Overtaxed: Tax burden on Colombia’s land-based sector unlikely to lessen in 2018

ICR 185 LATAM COLOMBIA tax Evert Montero Cárdenas
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Evert Montero Cárdenas, president of Colombian trade body, Fecoljuegos explains how the tax burden on the land-based sector continues to put operators under pressure.

 

While the Colombian economy looks set to recover from the downturn in crude oil prices, the government’s need to fill a hole in public finances means that the tax burden on land-based casino operators is unlikely to lessen in the near future.

The country’s economy – the fourth-largest in Latin America – grew 1.8 percent last year, the lowest level in eight years, due in part to the continuing impact of the 2014-15 drop in global oil prices which dramatically reduced exports.

As it focuses on meeting its financial commitments to upgrading the nation’s roads through the $70bn 4G road programme and funding a raft of complex reintegration and social projects following the peace deal with the FARC, the government has reduced financial support for social programmes and other commitments.

The Santos administration estimates that peace with the FARC could triple foreign direct investment, reinvigorate the oil industry, and boost GDP growth to as high as 5.9 percent annually.

Yet in the short term, these factors mean the outlook is less than rosy for Colombia’s gaming industry which continues to suffer under a stringent tax regime.

“If we look at the figures, the land-based sector is facing elevated costs – taken together licensing fees, taxes, and operating expenses occupy around 85 to 90 percent of operators’ revenues, depending on how a business is structured,” explained Evert Montero Cárdenas, president of Colombian trade body, Fecoljuegos.

“That is to say that operators only have a maximum of 10 percent left over to reinvest in their businesses.”

Given that the tax revenue generated by the gaming industry is used to fund Colombia’s healthcare system, in the face of the hole in public finances, it does not appear that the tax burden for operators is likely to lessen anytime soon.

“The problem is that, at present, there is a desire on the part of the authorities to recoup as much tax revenue as possible in order to show the viability of the industry as a revenue-generator, however this focus on figures could put the long-term sustainability of the sector at risk,” Montero Cárdenas affirmed.

“What the government can do to help the industry is revisit these issues, taking another look at the current rate of tax and how it is levied.”

Montero Cárdenas highlights the additional financial strain that implementing AML compliance measures has placed on land-based operators in the country.

“One of the challenges that the regulated industry has faced is complying with all the legal requirements related to the Anti-Money Laundering and Terrorist Financing measures,” he added.

“Implementing Siplaft (Colombia’s AML framework) and connecting the entire casino floor to a government server enabling the state to see transactions in real time has been a difficult task for operators, albeit a necessary one.”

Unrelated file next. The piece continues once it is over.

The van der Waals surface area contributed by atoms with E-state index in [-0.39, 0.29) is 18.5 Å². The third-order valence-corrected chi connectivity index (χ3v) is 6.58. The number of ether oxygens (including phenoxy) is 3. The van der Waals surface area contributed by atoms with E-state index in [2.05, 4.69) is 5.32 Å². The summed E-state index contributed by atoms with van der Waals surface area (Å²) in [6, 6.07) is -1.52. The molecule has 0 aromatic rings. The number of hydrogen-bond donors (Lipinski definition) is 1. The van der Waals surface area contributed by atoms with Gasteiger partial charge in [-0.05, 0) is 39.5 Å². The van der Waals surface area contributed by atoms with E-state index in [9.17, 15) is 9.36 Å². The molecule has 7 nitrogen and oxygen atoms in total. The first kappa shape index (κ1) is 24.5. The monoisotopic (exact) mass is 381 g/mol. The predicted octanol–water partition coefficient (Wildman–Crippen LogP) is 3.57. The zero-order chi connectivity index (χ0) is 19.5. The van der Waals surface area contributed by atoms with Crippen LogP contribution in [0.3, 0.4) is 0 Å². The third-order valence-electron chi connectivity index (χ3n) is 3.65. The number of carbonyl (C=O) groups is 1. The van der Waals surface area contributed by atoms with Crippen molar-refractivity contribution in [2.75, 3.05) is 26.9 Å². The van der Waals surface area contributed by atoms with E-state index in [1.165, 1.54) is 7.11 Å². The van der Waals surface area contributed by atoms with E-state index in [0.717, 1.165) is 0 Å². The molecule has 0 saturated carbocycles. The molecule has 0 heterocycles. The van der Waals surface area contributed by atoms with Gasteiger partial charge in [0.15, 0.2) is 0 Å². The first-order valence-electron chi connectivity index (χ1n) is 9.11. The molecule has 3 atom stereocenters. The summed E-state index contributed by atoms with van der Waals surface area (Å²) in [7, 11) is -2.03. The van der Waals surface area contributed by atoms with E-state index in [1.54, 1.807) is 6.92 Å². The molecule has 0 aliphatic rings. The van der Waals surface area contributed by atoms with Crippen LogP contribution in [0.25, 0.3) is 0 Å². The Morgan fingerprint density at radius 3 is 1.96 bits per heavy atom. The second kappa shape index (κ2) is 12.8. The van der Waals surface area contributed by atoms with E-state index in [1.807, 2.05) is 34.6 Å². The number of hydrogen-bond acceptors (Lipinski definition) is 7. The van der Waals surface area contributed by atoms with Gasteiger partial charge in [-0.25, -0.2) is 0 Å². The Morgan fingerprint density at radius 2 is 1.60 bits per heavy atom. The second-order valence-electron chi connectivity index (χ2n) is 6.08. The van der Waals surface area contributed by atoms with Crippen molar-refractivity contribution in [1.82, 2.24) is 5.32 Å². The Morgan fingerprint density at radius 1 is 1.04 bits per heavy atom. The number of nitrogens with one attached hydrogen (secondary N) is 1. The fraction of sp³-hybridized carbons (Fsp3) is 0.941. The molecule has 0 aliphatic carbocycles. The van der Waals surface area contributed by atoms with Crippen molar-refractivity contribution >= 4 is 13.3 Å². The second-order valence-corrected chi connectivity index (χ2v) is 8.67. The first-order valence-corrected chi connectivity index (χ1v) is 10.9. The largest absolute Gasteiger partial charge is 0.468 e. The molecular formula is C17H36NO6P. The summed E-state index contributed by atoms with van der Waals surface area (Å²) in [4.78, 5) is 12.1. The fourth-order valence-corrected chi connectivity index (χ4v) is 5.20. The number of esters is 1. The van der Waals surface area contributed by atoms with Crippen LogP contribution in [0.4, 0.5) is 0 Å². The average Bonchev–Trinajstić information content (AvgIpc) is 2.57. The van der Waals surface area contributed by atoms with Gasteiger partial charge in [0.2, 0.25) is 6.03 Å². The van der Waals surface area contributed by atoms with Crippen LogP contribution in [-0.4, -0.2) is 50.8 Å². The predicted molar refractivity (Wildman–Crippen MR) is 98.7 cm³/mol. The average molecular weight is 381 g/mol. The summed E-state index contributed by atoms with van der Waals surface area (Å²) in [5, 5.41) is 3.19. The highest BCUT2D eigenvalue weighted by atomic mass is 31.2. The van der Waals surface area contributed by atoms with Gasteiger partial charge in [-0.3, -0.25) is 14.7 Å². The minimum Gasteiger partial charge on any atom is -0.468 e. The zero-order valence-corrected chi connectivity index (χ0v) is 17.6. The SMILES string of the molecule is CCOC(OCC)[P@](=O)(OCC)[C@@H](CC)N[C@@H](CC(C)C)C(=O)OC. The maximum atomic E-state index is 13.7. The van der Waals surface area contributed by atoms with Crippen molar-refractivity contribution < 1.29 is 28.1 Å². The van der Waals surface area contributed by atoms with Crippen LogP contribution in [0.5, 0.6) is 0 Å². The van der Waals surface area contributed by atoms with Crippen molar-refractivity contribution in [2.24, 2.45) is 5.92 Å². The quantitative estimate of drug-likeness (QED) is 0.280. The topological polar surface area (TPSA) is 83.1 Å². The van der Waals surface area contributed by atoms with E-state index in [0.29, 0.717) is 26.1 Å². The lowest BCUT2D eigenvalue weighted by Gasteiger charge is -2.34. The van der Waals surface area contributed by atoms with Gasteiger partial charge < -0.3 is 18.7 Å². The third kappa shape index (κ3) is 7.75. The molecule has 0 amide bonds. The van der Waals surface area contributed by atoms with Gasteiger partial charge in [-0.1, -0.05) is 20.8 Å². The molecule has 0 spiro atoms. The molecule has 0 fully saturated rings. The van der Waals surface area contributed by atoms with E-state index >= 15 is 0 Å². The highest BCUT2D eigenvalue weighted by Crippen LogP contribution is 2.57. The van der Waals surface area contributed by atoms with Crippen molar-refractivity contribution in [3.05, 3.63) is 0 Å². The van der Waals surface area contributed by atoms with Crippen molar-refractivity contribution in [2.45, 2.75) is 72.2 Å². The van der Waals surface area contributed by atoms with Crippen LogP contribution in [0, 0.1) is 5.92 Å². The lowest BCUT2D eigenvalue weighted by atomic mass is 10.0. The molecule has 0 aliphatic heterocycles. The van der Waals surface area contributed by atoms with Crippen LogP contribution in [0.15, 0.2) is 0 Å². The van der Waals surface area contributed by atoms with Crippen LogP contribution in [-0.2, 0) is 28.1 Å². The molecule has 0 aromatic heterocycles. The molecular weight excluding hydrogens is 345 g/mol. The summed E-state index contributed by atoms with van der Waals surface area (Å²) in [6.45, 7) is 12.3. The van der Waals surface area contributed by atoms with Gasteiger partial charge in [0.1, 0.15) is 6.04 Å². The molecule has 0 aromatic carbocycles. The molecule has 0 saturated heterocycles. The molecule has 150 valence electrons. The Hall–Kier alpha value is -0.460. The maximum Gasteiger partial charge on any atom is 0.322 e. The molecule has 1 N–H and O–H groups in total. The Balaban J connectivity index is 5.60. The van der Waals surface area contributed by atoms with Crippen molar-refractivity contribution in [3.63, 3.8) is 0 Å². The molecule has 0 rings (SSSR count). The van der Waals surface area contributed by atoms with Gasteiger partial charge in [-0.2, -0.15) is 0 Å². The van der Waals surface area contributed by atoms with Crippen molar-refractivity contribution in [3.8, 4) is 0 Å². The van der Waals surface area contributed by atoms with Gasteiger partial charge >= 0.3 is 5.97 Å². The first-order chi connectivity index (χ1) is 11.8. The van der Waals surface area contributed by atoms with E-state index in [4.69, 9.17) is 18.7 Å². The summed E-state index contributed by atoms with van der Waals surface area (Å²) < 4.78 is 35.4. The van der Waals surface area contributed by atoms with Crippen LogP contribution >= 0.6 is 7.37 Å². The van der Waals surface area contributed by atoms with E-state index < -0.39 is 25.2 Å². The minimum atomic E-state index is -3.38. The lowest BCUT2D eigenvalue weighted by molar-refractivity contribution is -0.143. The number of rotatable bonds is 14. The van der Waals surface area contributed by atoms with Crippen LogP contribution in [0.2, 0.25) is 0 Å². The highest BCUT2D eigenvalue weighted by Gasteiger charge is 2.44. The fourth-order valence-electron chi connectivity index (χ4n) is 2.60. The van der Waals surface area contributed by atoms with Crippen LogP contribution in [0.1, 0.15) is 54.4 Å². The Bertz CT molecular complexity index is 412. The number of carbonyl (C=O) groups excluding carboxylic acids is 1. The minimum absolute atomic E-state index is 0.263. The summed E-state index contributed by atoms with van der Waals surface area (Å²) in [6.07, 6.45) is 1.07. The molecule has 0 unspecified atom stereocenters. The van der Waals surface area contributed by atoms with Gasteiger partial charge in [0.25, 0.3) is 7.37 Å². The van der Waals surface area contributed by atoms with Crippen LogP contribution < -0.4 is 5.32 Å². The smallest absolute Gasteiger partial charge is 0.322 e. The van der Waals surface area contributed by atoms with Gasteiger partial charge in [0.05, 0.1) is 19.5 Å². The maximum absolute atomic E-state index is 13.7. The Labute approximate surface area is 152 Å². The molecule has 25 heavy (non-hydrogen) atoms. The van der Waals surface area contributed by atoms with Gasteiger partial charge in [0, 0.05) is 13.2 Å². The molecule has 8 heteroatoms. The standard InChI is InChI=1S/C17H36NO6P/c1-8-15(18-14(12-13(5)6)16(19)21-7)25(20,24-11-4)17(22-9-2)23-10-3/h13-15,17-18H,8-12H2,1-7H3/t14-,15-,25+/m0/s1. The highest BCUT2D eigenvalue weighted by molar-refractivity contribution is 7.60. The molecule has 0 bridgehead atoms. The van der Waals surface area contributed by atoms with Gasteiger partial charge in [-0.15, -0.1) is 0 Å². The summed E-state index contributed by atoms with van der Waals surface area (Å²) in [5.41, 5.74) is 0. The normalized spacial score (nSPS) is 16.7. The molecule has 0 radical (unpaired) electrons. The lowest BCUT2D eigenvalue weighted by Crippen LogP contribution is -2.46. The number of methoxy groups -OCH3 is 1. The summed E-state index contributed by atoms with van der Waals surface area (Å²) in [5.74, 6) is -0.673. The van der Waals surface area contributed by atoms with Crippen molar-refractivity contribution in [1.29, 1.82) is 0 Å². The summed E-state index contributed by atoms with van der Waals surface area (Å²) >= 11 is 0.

Illegal gambling remains an ongoing issue in Colombia, eating into regulated operators’ revenues and making it difficult to assess the opportunities for the market to expand.

“We need to mature the market, however even if it’s possible to persuade the illegal operators to regularise their status, if that happens we could find that the marketplace becomes very crowded,” continued Montero Cárdenas.

Complicating the situation still further for the Colombian gaming industry is the decline in disposable household income.

Colombia has one of the highest costs of living in Latin America, however over half of the population live on the minimum wage of $273 a month or less, and this situation has worsened since the VAT rate was raised to 19 percent last year.

“With this in mind, while it would be nice to see further diversity in the sector, at the same time this comes with the caveat that there would have to be steps taken to avoid cannibalisation,” Montero Cárdenas concluded.

 

Integrated resorts could unlock land-based expansion in Colombia

While the prospects for Colombia’s land-based industry don’t look ideal in the short term, the economic panorama is not entirely negative.

Figures from the country’s Ministry of Commerce, Industry and Tourism (MinCIT) show that the country’s tourism revenues reached nearly $5.7bn in 2016.

This growth has in part been spurred by the increase in airline routes to Colombia. Aiming to build on this further the government’s goal is to reach $6bn in tourism revenues this year.

For the gaming industry, the growth in tourism could represent an opportunity. While the integrated resort concept has yet to be realised in Latin America, looking to the future, Montero Cárdenas contends that this model could work in Colombia.

“There is the potential for an interesting synergy between the entertainment and the tourism sectors,” he explained.

“One just needs to consider the number of tourist visits that Colombia could receive if it had something similar to [the integrated resorts] one sees in Las Vegas.

“Such resorts produce billions of dollars a year and support a wide range of different businesses.”


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